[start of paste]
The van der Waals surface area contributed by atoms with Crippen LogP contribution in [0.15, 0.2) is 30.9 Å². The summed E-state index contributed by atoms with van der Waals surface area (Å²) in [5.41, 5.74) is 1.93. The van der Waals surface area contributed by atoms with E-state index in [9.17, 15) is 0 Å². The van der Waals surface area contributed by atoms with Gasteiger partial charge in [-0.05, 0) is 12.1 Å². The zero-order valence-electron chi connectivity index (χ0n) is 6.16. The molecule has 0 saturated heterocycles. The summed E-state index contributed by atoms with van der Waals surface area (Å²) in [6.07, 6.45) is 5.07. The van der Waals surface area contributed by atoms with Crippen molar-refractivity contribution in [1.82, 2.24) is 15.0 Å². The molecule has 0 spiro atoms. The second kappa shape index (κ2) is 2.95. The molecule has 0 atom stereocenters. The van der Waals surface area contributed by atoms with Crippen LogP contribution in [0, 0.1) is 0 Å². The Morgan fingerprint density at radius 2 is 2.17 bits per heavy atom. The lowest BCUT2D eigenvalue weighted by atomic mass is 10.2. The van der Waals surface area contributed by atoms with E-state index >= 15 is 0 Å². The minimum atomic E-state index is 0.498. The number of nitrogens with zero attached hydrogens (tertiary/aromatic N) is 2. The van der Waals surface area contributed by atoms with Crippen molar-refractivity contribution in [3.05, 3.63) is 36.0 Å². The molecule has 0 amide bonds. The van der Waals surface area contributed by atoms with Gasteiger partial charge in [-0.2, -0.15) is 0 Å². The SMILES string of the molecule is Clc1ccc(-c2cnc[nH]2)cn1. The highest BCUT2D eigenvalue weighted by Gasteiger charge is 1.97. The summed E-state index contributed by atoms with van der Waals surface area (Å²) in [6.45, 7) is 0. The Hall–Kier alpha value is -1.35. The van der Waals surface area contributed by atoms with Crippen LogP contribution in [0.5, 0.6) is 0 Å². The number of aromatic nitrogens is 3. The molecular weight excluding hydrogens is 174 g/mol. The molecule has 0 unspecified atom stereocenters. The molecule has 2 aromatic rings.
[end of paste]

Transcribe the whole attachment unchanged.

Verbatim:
The van der Waals surface area contributed by atoms with Crippen LogP contribution in [0.15, 0.2) is 30.9 Å². The summed E-state index contributed by atoms with van der Waals surface area (Å²) in [5.41, 5.74) is 1.93. The van der Waals surface area contributed by atoms with E-state index in [9.17, 15) is 0 Å². The van der Waals surface area contributed by atoms with Gasteiger partial charge in [-0.05, 0) is 12.1 Å². The zero-order valence-electron chi connectivity index (χ0n) is 6.16. The molecule has 0 saturated heterocycles. The summed E-state index contributed by atoms with van der Waals surface area (Å²) in [6.07, 6.45) is 5.07. The van der Waals surface area contributed by atoms with Crippen molar-refractivity contribution in [1.82, 2.24) is 15.0 Å². The molecule has 0 spiro atoms. The second kappa shape index (κ2) is 2.95. The molecule has 0 atom stereocenters. The van der Waals surface area contributed by atoms with Crippen LogP contribution in [0, 0.1) is 0 Å². The Morgan fingerprint density at radius 2 is 2.17 bits per heavy atom. The lowest BCUT2D eigenvalue weighted by atomic mass is 10.2. The van der Waals surface area contributed by atoms with E-state index >= 15 is 0 Å². The minimum atomic E-state index is 0.498. The number of nitrogens with zero attached hydrogens (tertiary/aromatic N) is 2. The van der Waals surface area contributed by atoms with Crippen molar-refractivity contribution in [3.05, 3.63) is 36.0 Å². The molecule has 0 amide bonds. The van der Waals surface area contributed by atoms with Gasteiger partial charge in [-0.2, -0.15) is 0 Å². The SMILES string of the molecule is Clc1ccc(-c2cnc[nH]2)cn1. The highest BCUT2D eigenvalue weighted by Gasteiger charge is 1.97. The summed E-state index contributed by atoms with van der Waals surface area (Å²) in [6.45, 7) is 0. The Hall–Kier alpha value is -1.35. The van der Waals surface area contributed by atoms with Crippen LogP contribution in [0.5, 0.6) is 0 Å². The number of aromatic nitrogens is 3. The molecular weight excluding hydrogens is 174 g/mol. The molecule has 0 unspecified atom stereocenters. The molecule has 2 aromatic rings.